In the world of sustainability, you've likely heard of foraging — while humankind has been foraging for food for thousands of years, many have taken to doing so as an eco-friendly means of obtaining food. If you aren't familiar with the practice, British Local Food defines foraging as "searching, identifying and collecting food resources in the wild." From vegetables and fungi, to fruit and herbs, it includes anything that wasn't intentionally grown — it could even include weeds and seaweed.
Whether foraging piqued your interest because it connects you with nature, because it doesn't involve chemicals or fertilizers, because it minimizes food milage, or simply because it's a free source of nutrients, there are many reasons to start gathering your food. That said, Green Matters caught up with Pat Ahern, produce expert and director of supply chain at Baldor Specialty Foods, who told us all about it.
GREEN MATTERS: What are some of your favorite foraged foods?
PAT AHERN: We don’t forage, but we work with the people that do! While we don’t forage ourselves, some of our favorite foraged items to buy are wild mushrooms – morels and chanterelle, in particular – ramps, and fiddleheads, because who doesn’t love spring?
GM: What are the benefits of foraging?
PA: The benefits [of foraging] are freshness and seasonality in a world where seasonality is increasingly rare. Foraging also gives us the opportunity to connect more closely with the earth and with the historically interesting, and once necessary, foods that have been with us since before the era of commercial farming – all the way back to when we, as a human race, were hunter-gatherers instead of shopper-buyers.
GM: Ramps are becoming increasingly more popular— why might that be?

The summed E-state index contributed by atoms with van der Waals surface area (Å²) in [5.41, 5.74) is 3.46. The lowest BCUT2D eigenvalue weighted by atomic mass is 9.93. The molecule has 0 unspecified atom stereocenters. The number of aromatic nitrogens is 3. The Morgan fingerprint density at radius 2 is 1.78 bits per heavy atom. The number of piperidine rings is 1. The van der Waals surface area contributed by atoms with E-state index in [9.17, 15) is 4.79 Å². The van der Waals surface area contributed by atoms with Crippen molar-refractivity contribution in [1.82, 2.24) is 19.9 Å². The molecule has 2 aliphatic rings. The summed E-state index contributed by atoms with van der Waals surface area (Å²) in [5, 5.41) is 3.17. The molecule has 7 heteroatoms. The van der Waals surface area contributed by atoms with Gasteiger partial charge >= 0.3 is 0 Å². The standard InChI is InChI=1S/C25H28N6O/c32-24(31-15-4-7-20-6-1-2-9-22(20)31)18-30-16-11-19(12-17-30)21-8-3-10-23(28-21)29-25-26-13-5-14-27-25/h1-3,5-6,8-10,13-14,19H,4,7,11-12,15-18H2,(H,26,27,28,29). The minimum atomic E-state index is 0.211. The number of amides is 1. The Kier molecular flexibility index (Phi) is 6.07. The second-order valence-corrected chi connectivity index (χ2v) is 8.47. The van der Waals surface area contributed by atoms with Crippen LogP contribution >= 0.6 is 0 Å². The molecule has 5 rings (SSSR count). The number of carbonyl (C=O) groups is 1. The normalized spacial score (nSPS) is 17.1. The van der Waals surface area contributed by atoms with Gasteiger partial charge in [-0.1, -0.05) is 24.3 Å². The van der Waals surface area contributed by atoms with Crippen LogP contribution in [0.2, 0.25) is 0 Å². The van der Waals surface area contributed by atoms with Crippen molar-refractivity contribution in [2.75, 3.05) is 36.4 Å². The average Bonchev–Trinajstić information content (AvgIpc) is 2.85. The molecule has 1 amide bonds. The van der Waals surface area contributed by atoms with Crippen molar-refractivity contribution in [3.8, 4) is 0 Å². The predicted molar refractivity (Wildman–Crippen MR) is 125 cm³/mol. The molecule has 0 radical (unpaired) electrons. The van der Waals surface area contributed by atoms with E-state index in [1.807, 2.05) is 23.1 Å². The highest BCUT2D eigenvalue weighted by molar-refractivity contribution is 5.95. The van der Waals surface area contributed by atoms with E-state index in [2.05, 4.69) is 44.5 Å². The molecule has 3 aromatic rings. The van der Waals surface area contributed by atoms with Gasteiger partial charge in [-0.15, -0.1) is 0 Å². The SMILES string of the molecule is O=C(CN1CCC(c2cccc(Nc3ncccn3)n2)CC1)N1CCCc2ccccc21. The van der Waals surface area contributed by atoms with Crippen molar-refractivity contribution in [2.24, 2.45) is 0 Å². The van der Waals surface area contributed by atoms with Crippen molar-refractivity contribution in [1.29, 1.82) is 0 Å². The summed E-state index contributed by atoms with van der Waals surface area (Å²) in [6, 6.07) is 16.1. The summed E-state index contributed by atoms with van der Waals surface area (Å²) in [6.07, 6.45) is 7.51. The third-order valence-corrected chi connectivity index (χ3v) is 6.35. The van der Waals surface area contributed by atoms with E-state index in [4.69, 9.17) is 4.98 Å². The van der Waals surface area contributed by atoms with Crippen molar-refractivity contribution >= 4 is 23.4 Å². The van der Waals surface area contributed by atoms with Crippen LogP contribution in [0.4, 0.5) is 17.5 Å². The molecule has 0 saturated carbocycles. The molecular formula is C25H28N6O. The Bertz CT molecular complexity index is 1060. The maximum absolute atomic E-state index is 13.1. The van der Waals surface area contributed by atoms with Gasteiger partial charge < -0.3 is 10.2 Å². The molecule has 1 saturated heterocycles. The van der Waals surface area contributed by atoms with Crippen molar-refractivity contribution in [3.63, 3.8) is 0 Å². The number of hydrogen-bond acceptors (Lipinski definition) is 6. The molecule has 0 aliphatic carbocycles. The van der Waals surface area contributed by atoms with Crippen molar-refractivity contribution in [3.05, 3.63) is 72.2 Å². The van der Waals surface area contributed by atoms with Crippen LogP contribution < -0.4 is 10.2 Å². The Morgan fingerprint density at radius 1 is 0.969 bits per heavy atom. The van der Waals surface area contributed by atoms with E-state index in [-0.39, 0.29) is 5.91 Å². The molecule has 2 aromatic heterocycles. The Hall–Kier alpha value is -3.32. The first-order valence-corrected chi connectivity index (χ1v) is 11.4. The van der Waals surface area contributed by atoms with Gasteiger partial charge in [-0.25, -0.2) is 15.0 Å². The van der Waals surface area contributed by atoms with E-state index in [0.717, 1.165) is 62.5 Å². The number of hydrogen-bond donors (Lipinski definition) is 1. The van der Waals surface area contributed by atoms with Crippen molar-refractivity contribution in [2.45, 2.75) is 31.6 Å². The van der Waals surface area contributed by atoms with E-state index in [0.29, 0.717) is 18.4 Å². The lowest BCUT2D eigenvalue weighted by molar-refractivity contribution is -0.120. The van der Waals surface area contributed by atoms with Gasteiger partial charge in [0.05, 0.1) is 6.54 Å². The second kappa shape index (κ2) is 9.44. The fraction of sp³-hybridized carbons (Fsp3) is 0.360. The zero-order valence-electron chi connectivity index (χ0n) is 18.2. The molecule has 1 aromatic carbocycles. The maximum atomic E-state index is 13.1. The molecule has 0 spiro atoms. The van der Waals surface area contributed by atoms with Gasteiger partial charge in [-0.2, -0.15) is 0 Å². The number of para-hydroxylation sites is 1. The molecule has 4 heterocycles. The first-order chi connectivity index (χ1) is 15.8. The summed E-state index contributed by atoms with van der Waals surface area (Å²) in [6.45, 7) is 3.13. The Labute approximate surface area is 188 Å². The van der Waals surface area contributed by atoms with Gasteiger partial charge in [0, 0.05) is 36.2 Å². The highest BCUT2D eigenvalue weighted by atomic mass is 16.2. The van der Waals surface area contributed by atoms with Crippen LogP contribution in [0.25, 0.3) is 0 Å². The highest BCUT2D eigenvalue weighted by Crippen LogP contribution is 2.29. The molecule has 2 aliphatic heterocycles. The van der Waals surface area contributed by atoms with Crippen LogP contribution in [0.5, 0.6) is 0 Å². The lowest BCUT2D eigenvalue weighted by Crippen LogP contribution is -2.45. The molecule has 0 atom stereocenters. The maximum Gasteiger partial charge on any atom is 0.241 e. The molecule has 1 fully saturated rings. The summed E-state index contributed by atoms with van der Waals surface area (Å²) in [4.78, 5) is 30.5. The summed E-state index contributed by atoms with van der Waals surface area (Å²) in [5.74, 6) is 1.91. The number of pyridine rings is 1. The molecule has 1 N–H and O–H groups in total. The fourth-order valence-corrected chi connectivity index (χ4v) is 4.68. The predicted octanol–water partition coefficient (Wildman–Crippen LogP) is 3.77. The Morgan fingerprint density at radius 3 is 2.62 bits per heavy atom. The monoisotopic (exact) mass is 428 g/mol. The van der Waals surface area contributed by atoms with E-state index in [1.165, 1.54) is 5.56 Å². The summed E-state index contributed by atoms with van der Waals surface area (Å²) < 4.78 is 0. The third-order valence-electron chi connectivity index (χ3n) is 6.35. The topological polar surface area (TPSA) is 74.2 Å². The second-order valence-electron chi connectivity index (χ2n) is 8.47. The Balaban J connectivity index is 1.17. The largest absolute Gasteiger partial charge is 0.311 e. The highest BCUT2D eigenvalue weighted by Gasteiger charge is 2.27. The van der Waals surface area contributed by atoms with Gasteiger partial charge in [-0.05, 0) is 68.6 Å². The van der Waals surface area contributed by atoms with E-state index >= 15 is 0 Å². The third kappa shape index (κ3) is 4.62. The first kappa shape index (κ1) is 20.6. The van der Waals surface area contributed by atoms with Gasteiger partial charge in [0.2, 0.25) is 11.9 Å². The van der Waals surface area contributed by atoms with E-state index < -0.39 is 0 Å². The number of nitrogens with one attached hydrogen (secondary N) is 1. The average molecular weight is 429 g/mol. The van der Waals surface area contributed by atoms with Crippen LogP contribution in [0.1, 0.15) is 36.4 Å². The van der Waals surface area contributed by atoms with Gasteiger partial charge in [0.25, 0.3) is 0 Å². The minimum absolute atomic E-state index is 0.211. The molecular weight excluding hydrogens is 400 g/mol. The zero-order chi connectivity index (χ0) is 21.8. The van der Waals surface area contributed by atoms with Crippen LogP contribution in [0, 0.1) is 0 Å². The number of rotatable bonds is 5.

PA: It starts with companies like ours, who bring in new and interesting products and the chefs — both young and old, who have a passion for exciting menu options — that bring them to the public. The food magazines pick up on the trend and the cooking channels follow suit. This magnifies its popularity, retail picks up the trend and brings it to home cooks, and supply-and-demand take over from there.
GM: Do you have any favorite resources for those interested in foraging?
PA: Google is a great place to start, but one should always consult a person in-the-know before eating something foraged. Even if it looks like the picture in a book or online, nature has a way of disguising weeds as plants and poison as nectar of the gods. All that glistens is not always gold, so be sure to do your research and be cautious!
Additional foraging resources:
Instagram's foraging community also has some seriously incredible and knowledgable voices, including @foragingandfeasting, @blackforager, and @wild_food_around_the_world — even if you aren't about to go pick some wild garlic to season your next meal, or bramble berries to fill your Sunday pie, their findings and creations are seriously magical. They could ultimately inspire your next creation (even if you do decide to buy the ingredients from Whole Foods).